Jeramey Jannene
Eyes on Milwaukee

What’s the Future of Zillman Park?

Bay View park's future could be shaped by public at August 21st community meeting.

By - Aug 19th, 2019 10:52 am
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Zillman Park before KinetIK construction. Photo by Dave Reid.

Zillman Park before KinetIK construction. Photo by Dave Reid.

A frequently-overlooked Bay View park is poised to get a significant upgrade, but what that upgrade looks like remains unclear.

A proposal sponsored by Alderman Tony Zielinski would allocate $500,000 to upgrade the city-owned Zillman Park at 2168 S. Kinnickinnic Ave. What shape those improvements take will be dictated in part by feedback from a community meeting to be held Wednesday, August 21st at 6 p.m. at St. Lucas Church (2605 S. Kinnickinnic Ave.).

The triangular park, bordered by E. Ward St., E. Archer Ave. and S. Kinnickinnic Ave., contains .7 acres of green space. Beyond benches and trees, the only amenities in the park are a Bublr Bikes docking station, the southernmost one in the system, a historical marker honoring Bay View’s immigrant industrial workers and the 12-foot-tall, welded-steel sculpture titled “Bud” by artist and former Bay View resident Carl Billingsley.

The park is named after Billingsley’s wife’s grandfather Erwin Zillman (1888-1970), who represented the area on the Common Council from 1948 to 1956 and 1958 to 1964 as well as serving as publisher of the Bay View Observer newspaper from 1934 to 1958 and authoring his own Bay View history book So You Will Know.

The improvements to the park will be funded by increased property tax revenue generated by New Land Enterprises‘ KinetiK Apartments. The 144-unit building, scheduled to open next year, will include Flour and Feed food hall on its first floor with a plaza overlooking the park.

New Land director Tim Gokhman told Urban Milwaukee in an interview he would like to find a design solution to attract not only parents and their children but adults to the park.

“Everyone we’ve spoken with in the neighborhood is in favor of activating the space,” said Gokhman. “The question of what the space actually is – is it a park or a plaza – has also come up, and it certainly drives the conversation. But in my mind, two things are certain. You can’t activate the space without making some changes to it, and, in order to activate it throughout the day and week, it needs to appeal to a broad array of people – families, professionals, young, old, etc.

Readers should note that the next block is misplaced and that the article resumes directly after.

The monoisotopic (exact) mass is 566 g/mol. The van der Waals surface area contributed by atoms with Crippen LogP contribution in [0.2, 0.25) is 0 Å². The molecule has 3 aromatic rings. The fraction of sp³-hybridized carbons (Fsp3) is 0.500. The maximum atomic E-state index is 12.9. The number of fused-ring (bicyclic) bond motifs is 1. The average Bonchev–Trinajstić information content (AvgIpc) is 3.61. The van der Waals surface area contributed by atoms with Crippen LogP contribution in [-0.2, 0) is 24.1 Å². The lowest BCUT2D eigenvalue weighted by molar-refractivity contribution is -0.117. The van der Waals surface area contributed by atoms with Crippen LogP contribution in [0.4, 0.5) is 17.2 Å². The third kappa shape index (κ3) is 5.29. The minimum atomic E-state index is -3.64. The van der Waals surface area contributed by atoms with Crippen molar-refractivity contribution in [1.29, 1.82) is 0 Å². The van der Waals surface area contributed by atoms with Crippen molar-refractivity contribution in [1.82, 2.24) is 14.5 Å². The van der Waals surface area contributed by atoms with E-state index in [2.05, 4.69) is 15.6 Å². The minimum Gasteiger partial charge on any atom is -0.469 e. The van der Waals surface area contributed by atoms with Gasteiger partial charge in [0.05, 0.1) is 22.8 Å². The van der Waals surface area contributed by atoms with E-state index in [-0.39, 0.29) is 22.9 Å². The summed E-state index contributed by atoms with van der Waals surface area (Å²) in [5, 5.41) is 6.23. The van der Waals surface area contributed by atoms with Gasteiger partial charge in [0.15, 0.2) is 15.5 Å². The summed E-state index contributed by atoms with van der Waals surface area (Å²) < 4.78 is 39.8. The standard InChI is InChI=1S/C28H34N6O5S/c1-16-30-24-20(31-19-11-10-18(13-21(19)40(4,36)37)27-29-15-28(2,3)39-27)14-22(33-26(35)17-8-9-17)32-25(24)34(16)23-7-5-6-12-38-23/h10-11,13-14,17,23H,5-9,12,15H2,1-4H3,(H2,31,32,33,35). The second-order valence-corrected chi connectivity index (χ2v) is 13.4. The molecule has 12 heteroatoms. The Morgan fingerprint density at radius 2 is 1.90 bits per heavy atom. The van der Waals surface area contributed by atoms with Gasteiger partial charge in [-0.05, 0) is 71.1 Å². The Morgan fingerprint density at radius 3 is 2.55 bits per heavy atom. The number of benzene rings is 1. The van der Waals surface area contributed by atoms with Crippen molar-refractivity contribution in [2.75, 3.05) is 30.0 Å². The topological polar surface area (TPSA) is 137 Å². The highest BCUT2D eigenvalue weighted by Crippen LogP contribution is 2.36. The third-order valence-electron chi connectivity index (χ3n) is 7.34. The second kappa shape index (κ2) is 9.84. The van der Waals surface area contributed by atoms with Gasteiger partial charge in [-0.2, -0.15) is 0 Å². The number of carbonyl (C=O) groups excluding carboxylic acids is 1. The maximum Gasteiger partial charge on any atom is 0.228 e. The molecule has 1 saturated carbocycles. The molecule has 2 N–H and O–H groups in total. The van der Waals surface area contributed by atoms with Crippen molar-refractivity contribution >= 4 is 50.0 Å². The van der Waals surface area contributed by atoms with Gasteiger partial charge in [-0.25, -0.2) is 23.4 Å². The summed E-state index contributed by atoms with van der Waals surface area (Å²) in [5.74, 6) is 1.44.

“If possible, I think a water feature at Zillman would be perfect,” concluded Gokhman.

What do the activation experts at NEWaukee think? “I’m hoping the park is a destination and not just another green space that people walk through to get somewhere else,” said NEWaukee’s Jeremy Fojut, a Bay View resident. 

“I’d like to focus on things that aren’t one-use type of attractions. Also things that can be flexible enough to be used in four seasons,” said Fojut who also said programming was a key.

The city, under a proposal from the Department of City Development, would create a tax-incremental financing district to harvest the increased property tax revenue. State law permits districts to expend money on public infrastructure improvements within a half-mile of their boundaries. When the project costs are paid off, the new revenue would flow into the city’s general fund.

The Department of Public Works MKE Plays initiative will lead the design of the park. Korb + Associates Architects is leading the design of the KinetiK building, which includes constructing the food hall plaza on a vacated stretch of E. Archer Ave. bordering the park.

The city envisions removing the playground equipment at nearby Allis Street Park (2156 S. Allis St.) as part of the Zillman Park improvements. The equipment has been deemed “obsolete.”

The Common Council will review the funding proposal when it resumes its regularly scheduled meetings in September.

For more thoughts on what the park could become, follow Gokhman’s discussion on Twitter.

Community Meeting Details

Wednesday, August 21st
6:00 p.m.
St. Lucas Church – 2605 S. Kinnickinnic Ave.

Zillman Park

Renderings

Archer Ave Plans

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One thought on “Eyes on Milwaukee: What’s the Future of Zillman Park?”

  1. Virginia Small says:

    MKE Plays has done a good job of thoroughly engaging neighbors to help plan for upgrades to public spaces. Foundation Park on 37th & McKinley is one recent successful example.

    Of course, having a landscape architect involved in designing public spaces is crucial, so that the space effectively addresses multiple needs and goals, from basic human comfort to attractiveness to flexibility for programming.

    Here;s an article on some ways to improve public spaces.

    https://shepherdexpress.com/news/features/improving-public-spaces-will-help-milwaukee-shine/

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